The pharma sector remains in the limelight thanks to the ongoing drug pricing controversy. Over the past one year, both pharma and biotech stocks have been under immense pressure due to the pricing controversy. While the high price of drugs has always been a matter of concern, political and media focus on this issue has increased significantly since last September following Democratic Presidential candidate Hillary Clinton’s “price gouging” tweet.
The situation has heated up in recent times given the price hikes taken by Mylan for its life-saving combination product EpiPen. Clinton announced a health care plan that will address the excessive price hikes of treatments that have been available for years and also reaffirmed her earlier broader plan, announced last September, with the aim to lower drug prices for all Americans. (Read: Pharma ETFs Soaring on Solid Q2 Earnings)
With drug costs remaining a concern and lawmakers focusing on the need to control drug prices and make prescription drugs affordable, drug companies may find it a bit difficult to justify their high prices by citing the years and funds that go into bringing new treatments to market and the need to invest in R&D to bring additional treatments to market.
On a positive note, Allergan’s CEO Brent Saunders said in a blog post that the company will not engage in price gouging actions or predatory pricing and will limit price increases.
M&As to Continue?
With Pfizer recently announcing that it will be acquiring oncology-focused Medivation for approximately $14 billion, expectations are that M&A activities will pick up pace in the latter half of the year. Meanwhile, small bolt-on acquisitions, in-licensing activities and collaborations for the development of pipeline candidates are expected to continue.
Several pharma companies are focusing on in-licensing mid-to-late stage pipeline candidates that look promising, instead of developing a product from scratch, which involves a lot of funds and time. Small biotech companies are open to such deals -- most of them find it challenging to raise cash, thereby making it difficult to survive and continue with the development of promising pipeline candidates. Therefore, it makes sense to seek deals with pharma companies sitting on huge piles of cash. (Read: Top Sector ETFs of Summer)
Therapeutic areas attracting a lot of interest include central nervous system disorders, hepatitis C virus (HCV) and immunology/inflammation. Another highly lucrative area is immuno-oncology. Major players in this field include Bristol-Myers, AstraZeneca, Merck and Roche.
Another trend being witnessed is the divestment of non-core business segments. Companies like Pfizer, UCB, Novartis, Glaxo and AstraZeneca have all been a part of this trend. The monetization of non-core assets allows these companies to focus on their areas of expertise.
New Products Should Gain Traction
Highly-awaited new products that gained approval last year should contribute significantly to revenues. While 45 drugs were approved by the FDA last year, so far in 2016, the FDA has approved 16 drugs. (Read: ETFs to Gain or Lose if Trump Wins Presidential Election)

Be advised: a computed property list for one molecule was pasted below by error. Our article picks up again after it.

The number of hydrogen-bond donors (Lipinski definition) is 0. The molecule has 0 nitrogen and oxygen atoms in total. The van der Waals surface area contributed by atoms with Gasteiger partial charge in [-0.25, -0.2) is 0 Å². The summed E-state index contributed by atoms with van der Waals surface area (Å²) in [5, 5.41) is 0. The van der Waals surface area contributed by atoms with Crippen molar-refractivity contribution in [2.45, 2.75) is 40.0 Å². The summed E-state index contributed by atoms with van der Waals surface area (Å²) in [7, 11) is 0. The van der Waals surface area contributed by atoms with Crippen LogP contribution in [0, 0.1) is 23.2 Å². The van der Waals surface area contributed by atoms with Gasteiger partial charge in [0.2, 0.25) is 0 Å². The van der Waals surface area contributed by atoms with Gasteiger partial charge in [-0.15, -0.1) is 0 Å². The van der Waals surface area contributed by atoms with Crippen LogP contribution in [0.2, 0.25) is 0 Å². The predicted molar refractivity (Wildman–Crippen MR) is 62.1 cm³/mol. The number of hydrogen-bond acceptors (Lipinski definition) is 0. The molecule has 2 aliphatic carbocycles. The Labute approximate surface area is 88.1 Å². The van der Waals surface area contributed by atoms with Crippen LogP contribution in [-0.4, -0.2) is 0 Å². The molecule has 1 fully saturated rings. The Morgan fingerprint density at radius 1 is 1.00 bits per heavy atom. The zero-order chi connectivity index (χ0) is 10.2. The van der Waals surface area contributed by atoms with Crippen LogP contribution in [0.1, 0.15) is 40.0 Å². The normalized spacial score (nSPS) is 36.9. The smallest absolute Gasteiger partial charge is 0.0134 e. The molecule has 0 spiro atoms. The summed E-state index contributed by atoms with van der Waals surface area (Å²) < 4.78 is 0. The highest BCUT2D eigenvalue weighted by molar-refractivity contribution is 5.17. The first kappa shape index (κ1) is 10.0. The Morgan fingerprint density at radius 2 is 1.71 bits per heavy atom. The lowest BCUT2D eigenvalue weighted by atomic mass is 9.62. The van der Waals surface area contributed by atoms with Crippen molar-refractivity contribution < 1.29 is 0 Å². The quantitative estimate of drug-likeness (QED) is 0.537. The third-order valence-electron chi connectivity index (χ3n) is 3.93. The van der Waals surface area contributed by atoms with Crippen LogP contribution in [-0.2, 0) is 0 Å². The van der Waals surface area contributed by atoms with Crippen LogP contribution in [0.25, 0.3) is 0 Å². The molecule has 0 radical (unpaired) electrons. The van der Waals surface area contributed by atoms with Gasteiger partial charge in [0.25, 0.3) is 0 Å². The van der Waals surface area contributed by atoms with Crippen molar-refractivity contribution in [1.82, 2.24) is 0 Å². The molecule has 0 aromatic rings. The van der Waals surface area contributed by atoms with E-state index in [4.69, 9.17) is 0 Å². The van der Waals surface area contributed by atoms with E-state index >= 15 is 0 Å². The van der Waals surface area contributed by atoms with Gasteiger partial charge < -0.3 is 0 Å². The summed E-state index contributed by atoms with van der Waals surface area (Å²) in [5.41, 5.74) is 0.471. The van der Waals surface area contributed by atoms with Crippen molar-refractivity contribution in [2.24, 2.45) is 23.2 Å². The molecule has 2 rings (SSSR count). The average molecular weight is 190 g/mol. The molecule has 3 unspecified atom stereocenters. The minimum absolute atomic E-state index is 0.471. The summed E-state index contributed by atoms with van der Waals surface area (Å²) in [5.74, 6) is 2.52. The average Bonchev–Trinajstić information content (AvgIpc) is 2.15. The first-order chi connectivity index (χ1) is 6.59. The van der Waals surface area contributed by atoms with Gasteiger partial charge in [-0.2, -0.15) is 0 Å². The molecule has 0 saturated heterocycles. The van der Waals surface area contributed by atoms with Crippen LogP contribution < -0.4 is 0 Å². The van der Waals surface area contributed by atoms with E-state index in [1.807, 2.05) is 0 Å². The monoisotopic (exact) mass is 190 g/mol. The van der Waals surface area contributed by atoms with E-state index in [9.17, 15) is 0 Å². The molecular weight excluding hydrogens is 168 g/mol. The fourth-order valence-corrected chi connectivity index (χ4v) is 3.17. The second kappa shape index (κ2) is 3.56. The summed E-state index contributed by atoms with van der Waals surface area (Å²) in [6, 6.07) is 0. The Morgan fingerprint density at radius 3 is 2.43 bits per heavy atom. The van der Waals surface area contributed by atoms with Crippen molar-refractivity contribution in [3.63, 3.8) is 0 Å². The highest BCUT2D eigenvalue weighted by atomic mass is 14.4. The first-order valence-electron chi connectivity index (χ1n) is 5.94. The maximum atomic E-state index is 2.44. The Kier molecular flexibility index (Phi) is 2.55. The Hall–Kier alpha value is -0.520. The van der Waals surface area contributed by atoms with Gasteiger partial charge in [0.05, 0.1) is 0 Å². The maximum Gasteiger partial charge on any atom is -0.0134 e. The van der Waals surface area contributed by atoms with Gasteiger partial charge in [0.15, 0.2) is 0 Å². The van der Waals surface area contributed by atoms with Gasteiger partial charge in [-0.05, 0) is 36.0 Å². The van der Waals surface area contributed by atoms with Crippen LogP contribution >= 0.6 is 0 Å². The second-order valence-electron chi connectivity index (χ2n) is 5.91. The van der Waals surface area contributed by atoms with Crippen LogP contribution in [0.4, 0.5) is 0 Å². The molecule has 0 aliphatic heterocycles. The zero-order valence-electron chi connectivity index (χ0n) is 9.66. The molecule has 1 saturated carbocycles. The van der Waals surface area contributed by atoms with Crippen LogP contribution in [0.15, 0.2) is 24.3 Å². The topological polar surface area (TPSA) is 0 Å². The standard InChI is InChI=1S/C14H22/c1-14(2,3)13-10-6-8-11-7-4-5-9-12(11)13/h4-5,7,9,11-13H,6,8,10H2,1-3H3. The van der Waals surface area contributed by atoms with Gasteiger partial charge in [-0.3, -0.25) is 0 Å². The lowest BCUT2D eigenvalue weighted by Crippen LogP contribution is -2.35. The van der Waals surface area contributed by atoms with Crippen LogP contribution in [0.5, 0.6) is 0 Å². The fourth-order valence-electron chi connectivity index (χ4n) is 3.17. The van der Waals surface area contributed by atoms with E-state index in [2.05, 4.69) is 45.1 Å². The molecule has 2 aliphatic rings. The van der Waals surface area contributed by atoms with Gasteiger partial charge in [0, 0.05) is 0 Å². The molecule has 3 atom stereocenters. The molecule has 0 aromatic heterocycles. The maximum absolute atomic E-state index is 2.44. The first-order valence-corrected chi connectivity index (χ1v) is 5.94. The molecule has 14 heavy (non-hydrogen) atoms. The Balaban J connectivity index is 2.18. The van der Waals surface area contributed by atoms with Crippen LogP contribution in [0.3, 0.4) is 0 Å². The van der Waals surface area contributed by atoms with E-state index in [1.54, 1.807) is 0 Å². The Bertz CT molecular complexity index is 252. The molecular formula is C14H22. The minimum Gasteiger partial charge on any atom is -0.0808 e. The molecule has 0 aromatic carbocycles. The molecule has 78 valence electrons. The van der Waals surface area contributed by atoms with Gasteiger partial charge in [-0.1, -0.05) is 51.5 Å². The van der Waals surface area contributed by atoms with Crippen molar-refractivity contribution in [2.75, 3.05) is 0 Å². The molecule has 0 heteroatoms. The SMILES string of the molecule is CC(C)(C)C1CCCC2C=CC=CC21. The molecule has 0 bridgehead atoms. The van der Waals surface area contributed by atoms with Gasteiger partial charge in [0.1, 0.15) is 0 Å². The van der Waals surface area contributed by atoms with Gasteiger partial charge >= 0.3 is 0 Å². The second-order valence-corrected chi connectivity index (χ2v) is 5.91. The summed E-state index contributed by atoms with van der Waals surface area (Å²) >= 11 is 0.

Biosimilars are also a focus area. Pfizer’s acquisition of Hospira gives it a strong position in the biosimilars market. Companies like Novartis are involved in the development of biosimilars as well – in fact, Novartis’ Sandoz was the first company to launch a biosimilar in the U.S.
Pharma ETFs in Focus
Highlighted below are some pharma ETFs - ETFs present a low-cost and convenient way to get a diversified exposure to the sector.
Powershares Dynamic Pharmaceuticals ETF (PJP)
PJP, launched in Jun 2005 by Invesco PowerShares, tracks the Dynamic Pharmaceuticals Intellidex Index. The fund covers health care stocks. The top 3 holdings include Allergan plc, Merck & Co. Inc. and Johnson & Johnson (5.04% each). The total assets of the fund as of Sep 7, 2016 were $1,101.3 million representing 23 holdings. The fund’s expense ratio is 0.56% while dividend yield is 4.32%. The trading volume is roughly 66,769 shares per day.
SPDR S&P Pharmaceuticals ETF (XPH)
XPH, launched inJun 2006, tracks the S&P Pharmaceuticals Select Industry Index. This ETF primarily covers pharma stocks (99.7%) with the top 3 holdings being Mallinckrodt plc (5.73%), Endo International plc (5.68%), and Merck & Co., Inc. (5.09%).
Total assets as of Sep 6, 2016 were $509.7 million representing 36 holdings. The fund’s expense ratio is 0.35% and dividend yield is 0.54%.The trading volume is roughly 190,063 shares per day.
iShares U.S. Pharmaceuticals (IHE)
IHE, launched in May 2006, seeks investment results that correspond generally to the price and yield performance of the Dow Jones U.S. Select Pharmaceuticals Index. The fund mainly consists of pharma companies (87.2%). Biotech companies account for about 12.7% of the fund.
The top 3 holdings of this fund are Johnson & Johnson (10.16%), Merck & Co. Inc. (8.47%) and Pfizer (8.43%). The total assets of the fund as of Sep 7, 2016 were $599.4 million representing 37 holdings. The fund’s expense ratio is 0.44% with the dividend yield being 0.99%. The trading volume is roughly 15,010 shares per day.
Market Vectors Pharmaceutical (PPH)
PPH was launched in Dec 2011 and tracks the Market Vectors U.S. Listed Pharmaceutical 25 Index. While the expense ratio is 0.35%, dividend yield is 2.38%. The trading volume is roughly 27,771 shares per day.
While pricing pressure remains a headwind, cost-cutting, downsizing and new products should support growth. Increased pipeline visibility and appropriate utilization of cash should increase confidence in the sector.
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